Judge Dismisses Michael Avenatti's Defamation Lawsuit Against Fox News Over Arrest Coverage

A federal judge has dismissed a defamation lawsuit that celebrity lawyer Michael Avenatti filed against Fox News regarding their coverage of his 2018 arrest.

On Friday, Delaware Third Circuit Judge Stephanos Bibas said that Fox News' coverage of Avenatti's 2018 arrest that didn't result in prosecution wasn't sufficient enough to meet the criteria of defamation.

"Some comments, while caustic, are protected opinion," said Bibas in court documents. "Many others are substantially true. But opinions and minor inaccuracies cannot anchor a defamation claim."

Bibas added that "most of the statements made by Fox in its coverage of Avenatti's arrest were substantially true," and Avenatti neglected to prove that "Fox or its employees knew that the statements were false or recklessly disregarded that possibility."

Michael Avenatti
A picture of Michael Avenatti. A federal judge has decided to dismiss a defamation lawsuit that celebrity lawyer Avenatti filed against Fox News regarding their coverage of his legal affairs.

In November 2018, Avenatti was arrested on suspicion of domestic violence. Throughout the legal process, Avenatti maintained his innocence, and both of his ex-wives backed his claims by stating that he never exhibited violence toward them. Avenatti's case was transferred to a city attorney who made an announcement in February 2019 regarding the completion of the investigation. Avenatti was never prosecuted.

Avenatti filed the defamation lawsuit against Fox News in November 2020 for $250 million. Avenatti's lawsuit stated that although media outlets reported on his arrest, he believed that several damaging statements were made by a number of Fox News personalities regarding him being "arrested on a domestic violence charge." More specifically, Avenatti took issue with remarks Fox News host Laura Ingraham made. Ingraham said Avenatti was "an arrest waiting to happen" and having a "heck of a right hook."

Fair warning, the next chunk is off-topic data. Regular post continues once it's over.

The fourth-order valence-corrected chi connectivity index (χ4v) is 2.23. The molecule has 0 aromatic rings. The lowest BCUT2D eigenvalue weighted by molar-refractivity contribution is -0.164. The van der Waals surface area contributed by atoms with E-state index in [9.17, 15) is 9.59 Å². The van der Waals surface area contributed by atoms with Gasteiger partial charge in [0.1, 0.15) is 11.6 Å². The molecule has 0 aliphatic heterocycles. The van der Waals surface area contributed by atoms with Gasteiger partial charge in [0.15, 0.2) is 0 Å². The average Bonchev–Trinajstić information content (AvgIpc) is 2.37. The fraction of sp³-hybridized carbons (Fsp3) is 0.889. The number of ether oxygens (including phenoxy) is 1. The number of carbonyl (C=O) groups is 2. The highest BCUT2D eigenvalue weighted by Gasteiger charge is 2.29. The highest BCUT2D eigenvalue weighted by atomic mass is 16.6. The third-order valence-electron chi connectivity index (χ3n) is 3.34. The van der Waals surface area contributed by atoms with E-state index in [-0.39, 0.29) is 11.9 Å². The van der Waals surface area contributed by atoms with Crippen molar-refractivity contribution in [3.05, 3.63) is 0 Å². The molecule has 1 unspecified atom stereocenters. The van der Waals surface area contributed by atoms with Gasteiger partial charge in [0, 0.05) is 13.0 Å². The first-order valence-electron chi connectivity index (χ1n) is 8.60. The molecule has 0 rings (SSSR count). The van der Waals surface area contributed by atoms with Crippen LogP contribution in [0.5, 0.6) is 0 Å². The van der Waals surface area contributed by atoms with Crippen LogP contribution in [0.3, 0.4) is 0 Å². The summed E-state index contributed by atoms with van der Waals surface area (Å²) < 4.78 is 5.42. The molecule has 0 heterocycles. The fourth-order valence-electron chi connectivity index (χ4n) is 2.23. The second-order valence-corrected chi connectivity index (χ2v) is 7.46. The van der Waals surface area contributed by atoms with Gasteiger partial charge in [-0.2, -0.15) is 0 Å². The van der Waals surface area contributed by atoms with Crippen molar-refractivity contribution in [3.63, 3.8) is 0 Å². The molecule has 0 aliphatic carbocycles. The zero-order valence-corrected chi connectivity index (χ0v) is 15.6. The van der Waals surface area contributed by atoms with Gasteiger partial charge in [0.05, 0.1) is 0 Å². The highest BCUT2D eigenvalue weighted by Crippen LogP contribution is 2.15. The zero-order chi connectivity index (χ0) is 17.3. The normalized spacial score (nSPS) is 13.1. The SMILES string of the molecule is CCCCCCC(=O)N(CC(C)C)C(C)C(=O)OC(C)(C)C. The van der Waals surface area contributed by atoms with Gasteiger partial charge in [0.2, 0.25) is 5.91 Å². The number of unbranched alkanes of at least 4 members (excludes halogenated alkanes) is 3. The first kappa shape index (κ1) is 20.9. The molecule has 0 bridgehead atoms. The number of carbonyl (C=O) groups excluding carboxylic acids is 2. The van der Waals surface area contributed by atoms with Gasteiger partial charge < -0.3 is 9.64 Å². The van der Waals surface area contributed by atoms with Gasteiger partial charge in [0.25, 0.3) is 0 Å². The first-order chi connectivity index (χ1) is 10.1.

Court documents proved that Ingraham's comments fall under "protected opinion," especially since immediately after she said the above-mentioned statements, she followed up by saying, "I'm joking. It's a joke."

Fox News was represented in court by Eric George, of the law firm of Browne George Ross O'Brien Annaguey & Ellis LLP.

A Fox News spokesperson told Newsweek via email that they are pleased about the court's decision regarding the defamation case.

"We are pleased with the Court's swift decision in favor of FOX News," said the spokesperson. "Today's ruling is a victory for journalists everywhere, who should not be intimidated into silence when bullies like Michael Avenatti file baseless multimillion-dollar lawsuits."

Avenatti, who most famously represented pornographic actress Stormy Daniels and filed multiple lawsuits against Donald Trump on Daniels behalf, was sentenced to 30 months in prison in July for an attempt to extort Nike.

"Mr. Avenatti's conduct was outrageous. He hijacked his client's claims, and he used those claims to further his own agenda," U.S. District Judge Paul Gardephe during a July hearing regarding the case. "Mr. Avenatti became drunk on the power of his platform — or what he perceived his platform to be."

Update (8/13/2021, 11:45p.m.): This article has been updated to include comment from Fox News.